Biology of deep-sea chondrichthyan fishes is poorly known due to its infrequent capture and low or nonexistent commercial value (Ruiz-Campos et al., 2010). One of the less studied deep-sea sharks is the lollipop catshark Cephalurus cephalus (Castro, 2010). It inhabits the eastern tropical Pacific and the Gulf of California at depths of 155 to 927 m (Compagno, 1984). This fish has a body like a tadpole, broadly rounded head with a trunk that narrows to the caudal fin. Its anatomy is in accord with its demersal habits (Compagno, 1984). The lollipop catshark is a placental viviparous fish. Females have two functional ovaries and retain pairs of thin-shelled egg cases until they hatch. Neonates measure about 100 mm of total length (TL); sexual maturation is reached at a length of ~190 mm TL for males and ~240 mm TL for females (Compagno, 1984). The goal of this paper is to update the known maximum size of Cephalurus cephalus (see Compagno, 1984; Castro, 2011).

Sharks were caught incidentally during an exploring hake fishing campaign of the oceanographic vessel BIP XII of the Centro de Investigaciones Biológicas del Noroeste during July 2017. Fishing operation with trawling epibenthic nets lasted 40 min at a depth range of 365 m offshore Bahía Magdalena (Fig. 1).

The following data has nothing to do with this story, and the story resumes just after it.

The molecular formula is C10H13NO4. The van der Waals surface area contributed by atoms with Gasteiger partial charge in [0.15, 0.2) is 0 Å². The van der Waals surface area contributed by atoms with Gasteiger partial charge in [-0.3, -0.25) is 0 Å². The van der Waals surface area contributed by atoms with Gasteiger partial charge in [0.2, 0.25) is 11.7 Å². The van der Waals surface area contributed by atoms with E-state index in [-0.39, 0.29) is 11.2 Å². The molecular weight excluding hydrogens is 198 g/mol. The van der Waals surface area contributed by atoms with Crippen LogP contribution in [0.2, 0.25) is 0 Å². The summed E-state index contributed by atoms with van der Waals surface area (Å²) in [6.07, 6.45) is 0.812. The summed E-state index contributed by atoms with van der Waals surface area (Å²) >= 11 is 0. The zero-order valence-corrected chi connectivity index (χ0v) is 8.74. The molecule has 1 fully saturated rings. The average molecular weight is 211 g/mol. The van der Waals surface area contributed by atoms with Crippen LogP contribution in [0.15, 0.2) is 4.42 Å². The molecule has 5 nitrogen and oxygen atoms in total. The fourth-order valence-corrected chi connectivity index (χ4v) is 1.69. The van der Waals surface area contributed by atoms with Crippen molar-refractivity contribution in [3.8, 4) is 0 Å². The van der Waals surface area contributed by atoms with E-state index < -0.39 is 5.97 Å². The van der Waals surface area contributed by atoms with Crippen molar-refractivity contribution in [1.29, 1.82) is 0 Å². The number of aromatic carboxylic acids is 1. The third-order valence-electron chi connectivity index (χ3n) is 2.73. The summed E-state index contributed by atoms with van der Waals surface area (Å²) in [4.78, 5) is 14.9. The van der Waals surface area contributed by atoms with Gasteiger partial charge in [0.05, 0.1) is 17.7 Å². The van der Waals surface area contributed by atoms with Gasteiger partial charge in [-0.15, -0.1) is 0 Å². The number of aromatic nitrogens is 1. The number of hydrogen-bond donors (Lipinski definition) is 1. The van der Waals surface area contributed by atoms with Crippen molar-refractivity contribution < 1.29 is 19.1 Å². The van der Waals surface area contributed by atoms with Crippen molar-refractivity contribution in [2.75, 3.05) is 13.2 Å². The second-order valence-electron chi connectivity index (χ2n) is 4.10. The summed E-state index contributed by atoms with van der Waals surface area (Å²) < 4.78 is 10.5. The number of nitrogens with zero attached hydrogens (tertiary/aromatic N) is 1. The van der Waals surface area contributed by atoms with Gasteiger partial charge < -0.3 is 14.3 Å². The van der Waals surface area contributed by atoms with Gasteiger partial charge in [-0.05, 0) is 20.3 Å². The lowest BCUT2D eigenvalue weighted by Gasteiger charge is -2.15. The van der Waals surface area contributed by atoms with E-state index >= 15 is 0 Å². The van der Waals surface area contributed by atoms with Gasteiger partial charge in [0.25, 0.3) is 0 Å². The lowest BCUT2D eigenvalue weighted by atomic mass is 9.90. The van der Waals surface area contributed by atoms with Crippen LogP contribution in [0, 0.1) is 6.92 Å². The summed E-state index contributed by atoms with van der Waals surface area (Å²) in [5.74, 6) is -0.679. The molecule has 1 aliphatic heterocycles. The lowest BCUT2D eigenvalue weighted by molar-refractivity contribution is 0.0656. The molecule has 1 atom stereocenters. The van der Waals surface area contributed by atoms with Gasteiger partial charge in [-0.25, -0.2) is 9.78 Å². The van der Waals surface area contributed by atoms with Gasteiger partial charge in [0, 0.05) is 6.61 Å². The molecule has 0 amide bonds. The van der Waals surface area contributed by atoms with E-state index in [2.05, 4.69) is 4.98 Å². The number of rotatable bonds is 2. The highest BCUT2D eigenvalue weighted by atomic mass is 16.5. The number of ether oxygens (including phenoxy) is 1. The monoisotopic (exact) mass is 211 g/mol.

Figure 1 Location where the lollipop sharks were caught offshore Bahía Magdalena, Mexico (24°4’N, 112°5’W). 

Caught lollipop sharks were kept in ice at −4°C and carried to the laboratory. In order to determine the size structure, the total length of sharks was measured. Sharks were sexed based upon its sexual dimorphism, identifying the presence (length and maturation state) of claspers. A total of 309 sharks were collected; 122 were males and 187 females. Female lengths were 83367 mm TL, with an average of 156 mm TL. Male lengths were 85-245 mm TL with an average of 132 mm TL. A singular large female measured 367 mm and weighted 194 g (Fig. 2). It had immature oocytes in the ovaries, there were no egg cases retained in the oviducts, the uteruses were void with no embryos, and no stomach content was found. Anatomy character measures are shown in Table 1.